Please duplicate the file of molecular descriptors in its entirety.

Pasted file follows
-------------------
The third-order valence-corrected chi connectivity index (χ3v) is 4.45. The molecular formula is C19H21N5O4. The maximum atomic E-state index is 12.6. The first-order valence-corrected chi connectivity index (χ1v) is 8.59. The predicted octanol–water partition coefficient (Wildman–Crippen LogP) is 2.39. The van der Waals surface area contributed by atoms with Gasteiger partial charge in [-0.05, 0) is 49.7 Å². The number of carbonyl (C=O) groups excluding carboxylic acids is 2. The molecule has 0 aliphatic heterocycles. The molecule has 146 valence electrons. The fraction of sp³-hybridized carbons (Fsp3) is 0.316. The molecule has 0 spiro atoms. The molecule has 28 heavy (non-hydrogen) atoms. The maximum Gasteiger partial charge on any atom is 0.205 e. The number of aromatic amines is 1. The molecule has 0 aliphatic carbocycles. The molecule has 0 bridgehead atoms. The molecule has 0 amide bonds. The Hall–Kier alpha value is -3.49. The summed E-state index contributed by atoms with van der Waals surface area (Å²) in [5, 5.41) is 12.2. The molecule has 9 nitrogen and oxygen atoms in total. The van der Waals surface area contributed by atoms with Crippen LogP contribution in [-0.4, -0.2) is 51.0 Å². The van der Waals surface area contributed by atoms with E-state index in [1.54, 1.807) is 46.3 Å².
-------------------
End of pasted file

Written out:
The third-order valence-corrected chi connectivity index (χ3v) is 4.45. The molecular formula is C19H21N5O4. The maximum atomic E-state index is 12.6. The first-order valence-corrected chi connectivity index (χ1v) is 8.59. The predicted octanol–water partition coefficient (Wildman–Crippen LogP) is 2.39. The van der Waals surface area contributed by atoms with Gasteiger partial charge in [-0.05, 0) is 49.7 Å². The number of carbonyl (C=O) groups excluding carboxylic acids is 2. The molecule has 0 aliphatic heterocycles. The molecule has 146 valence electrons. The fraction of sp³-hybridized carbons (Fsp3) is 0.316. The molecule has 0 spiro atoms. The molecule has 28 heavy (non-hydrogen) atoms. The maximum Gasteiger partial charge on any atom is 0.205 e. The number of aromatic amines is 1. The molecule has 0 aliphatic carbocycles. The molecule has 0 bridgehead atoms. The molecule has 0 amide bonds. The Hall–Kier alpha value is -3.49. The summed E-state index contributed by atoms with van der Waals surface area (Å²) in [5, 5.41) is 12.2. The molecule has 9 nitrogen and oxygen atoms in total. The van der Waals surface area contributed by atoms with Crippen LogP contribution in [-0.4, -0.2) is 51.0 Å². The van der Waals surface area contributed by atoms with E-state index in [1.54, 1.807) is 46.3 Å².